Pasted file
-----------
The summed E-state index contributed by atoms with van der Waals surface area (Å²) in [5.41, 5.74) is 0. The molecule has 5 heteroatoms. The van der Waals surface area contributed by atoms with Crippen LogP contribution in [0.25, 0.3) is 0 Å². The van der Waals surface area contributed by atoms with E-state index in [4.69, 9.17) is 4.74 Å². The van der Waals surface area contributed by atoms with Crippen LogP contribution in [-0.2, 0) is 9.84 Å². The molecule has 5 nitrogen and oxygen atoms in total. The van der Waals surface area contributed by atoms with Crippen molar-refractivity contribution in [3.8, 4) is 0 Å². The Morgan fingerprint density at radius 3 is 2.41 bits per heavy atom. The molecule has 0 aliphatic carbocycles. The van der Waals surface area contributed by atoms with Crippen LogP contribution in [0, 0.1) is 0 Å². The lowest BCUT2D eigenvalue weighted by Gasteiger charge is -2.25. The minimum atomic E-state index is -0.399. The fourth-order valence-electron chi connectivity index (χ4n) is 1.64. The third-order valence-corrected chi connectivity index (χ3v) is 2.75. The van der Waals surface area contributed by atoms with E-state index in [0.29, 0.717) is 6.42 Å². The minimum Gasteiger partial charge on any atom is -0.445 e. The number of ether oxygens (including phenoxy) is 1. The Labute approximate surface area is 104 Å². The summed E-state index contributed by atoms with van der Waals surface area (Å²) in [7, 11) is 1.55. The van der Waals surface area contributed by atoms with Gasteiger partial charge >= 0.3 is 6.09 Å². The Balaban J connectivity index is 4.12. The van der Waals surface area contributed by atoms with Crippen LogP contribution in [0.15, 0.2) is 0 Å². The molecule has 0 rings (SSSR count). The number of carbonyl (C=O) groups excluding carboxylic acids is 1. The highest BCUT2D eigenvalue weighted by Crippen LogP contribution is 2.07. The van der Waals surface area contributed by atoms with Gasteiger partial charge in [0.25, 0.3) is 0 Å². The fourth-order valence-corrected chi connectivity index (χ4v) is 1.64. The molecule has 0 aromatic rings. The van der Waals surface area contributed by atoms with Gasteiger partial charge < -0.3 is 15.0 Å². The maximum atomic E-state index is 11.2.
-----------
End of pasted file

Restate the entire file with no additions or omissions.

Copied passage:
The summed E-state index contributed by atoms with van der Waals surface area (Å²) in [5.41, 5.74) is 0. The molecule has 5 heteroatoms. The van der Waals surface area contributed by atoms with Crippen LogP contribution in [0.25, 0.3) is 0 Å². The van der Waals surface area contributed by atoms with E-state index in [4.69, 9.17) is 4.74 Å². The van der Waals surface area contributed by atoms with Crippen LogP contribution in [-0.2, 0) is 9.84 Å². The molecule has 5 nitrogen and oxygen atoms in total. The van der Waals surface area contributed by atoms with Crippen molar-refractivity contribution in [3.8, 4) is 0 Å². The Morgan fingerprint density at radius 3 is 2.41 bits per heavy atom. The molecule has 0 aliphatic carbocycles. The van der Waals surface area contributed by atoms with Crippen LogP contribution in [0, 0.1) is 0 Å². The lowest BCUT2D eigenvalue weighted by Gasteiger charge is -2.25. The minimum atomic E-state index is -0.399. The fourth-order valence-electron chi connectivity index (χ4n) is 1.64. The third-order valence-corrected chi connectivity index (χ3v) is 2.75. The van der Waals surface area contributed by atoms with E-state index in [0.29, 0.717) is 6.42 Å². The minimum Gasteiger partial charge on any atom is -0.445 e. The number of ether oxygens (including phenoxy) is 1. The Labute approximate surface area is 104 Å². The summed E-state index contributed by atoms with van der Waals surface area (Å²) in [7, 11) is 1.55. The van der Waals surface area contributed by atoms with Gasteiger partial charge >= 0.3 is 6.09 Å². The Balaban J connectivity index is 4.12. The van der Waals surface area contributed by atoms with Crippen LogP contribution in [0.15, 0.2) is 0 Å². The molecule has 0 rings (SSSR count). The number of carbonyl (C=O) groups excluding carboxylic acids is 1. The highest BCUT2D eigenvalue weighted by Crippen LogP contribution is 2.07. The van der Waals surface area contributed by atoms with Gasteiger partial charge in [0.25, 0.3) is 0 Å². The fourth-order valence-corrected chi connectivity index (χ4v) is 1.64. The molecule has 0 aromatic rings. The van der Waals surface area contributed by atoms with Gasteiger partial charge < -0.3 is 15.0 Å². The maximum atomic E-state index is 11.2.